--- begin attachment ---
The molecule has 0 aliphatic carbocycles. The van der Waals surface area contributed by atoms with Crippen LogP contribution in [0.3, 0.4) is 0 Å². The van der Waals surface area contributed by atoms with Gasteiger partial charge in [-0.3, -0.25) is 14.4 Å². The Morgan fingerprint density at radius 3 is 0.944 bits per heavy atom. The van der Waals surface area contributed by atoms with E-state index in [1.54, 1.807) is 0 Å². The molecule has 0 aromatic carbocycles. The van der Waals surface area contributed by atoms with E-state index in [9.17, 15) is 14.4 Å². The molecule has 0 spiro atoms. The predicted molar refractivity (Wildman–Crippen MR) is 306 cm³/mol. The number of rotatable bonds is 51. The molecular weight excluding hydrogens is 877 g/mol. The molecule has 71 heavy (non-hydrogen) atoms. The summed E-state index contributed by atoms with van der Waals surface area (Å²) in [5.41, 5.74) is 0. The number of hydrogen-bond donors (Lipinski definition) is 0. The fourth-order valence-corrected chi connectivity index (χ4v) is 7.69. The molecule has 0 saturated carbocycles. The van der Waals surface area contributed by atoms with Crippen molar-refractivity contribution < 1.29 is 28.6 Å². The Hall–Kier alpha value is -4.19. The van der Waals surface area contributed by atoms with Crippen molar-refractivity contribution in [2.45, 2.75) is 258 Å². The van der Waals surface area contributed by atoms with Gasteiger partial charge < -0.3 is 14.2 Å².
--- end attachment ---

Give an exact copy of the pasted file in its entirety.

The molecule has 0 aliphatic carbocycles. The van der Waals surface area contributed by atoms with Crippen LogP contribution in [0.3, 0.4) is 0 Å². The van der Waals surface area contributed by atoms with Gasteiger partial charge in [-0.3, -0.25) is 14.4 Å². The Morgan fingerprint density at radius 3 is 0.944 bits per heavy atom. The van der Waals surface area contributed by atoms with E-state index in [1.54, 1.807) is 0 Å². The molecule has 0 aromatic carbocycles. The van der Waals surface area contributed by atoms with E-state index in [9.17, 15) is 14.4 Å². The molecule has 0 spiro atoms. The predicted molar refractivity (Wildman–Crippen MR) is 306 cm³/mol. The number of rotatable bonds is 51. The molecular weight excluding hydrogens is 877 g/mol. The molecule has 71 heavy (non-hydrogen) atoms. The summed E-state index contributed by atoms with van der Waals surface area (Å²) in [5.41, 5.74) is 0. The number of hydrogen-bond donors (Lipinski definition) is 0. The fourth-order valence-corrected chi connectivity index (χ4v) is 7.69. The molecule has 0 saturated carbocycles. The van der Waals surface area contributed by atoms with Crippen molar-refractivity contribution < 1.29 is 28.6 Å². The Hall–Kier alpha value is -4.19. The van der Waals surface area contributed by atoms with Crippen molar-refractivity contribution in [2.45, 2.75) is 258 Å². The van der Waals surface area contributed by atoms with Gasteiger partial charge < -0.3 is 14.2 Å².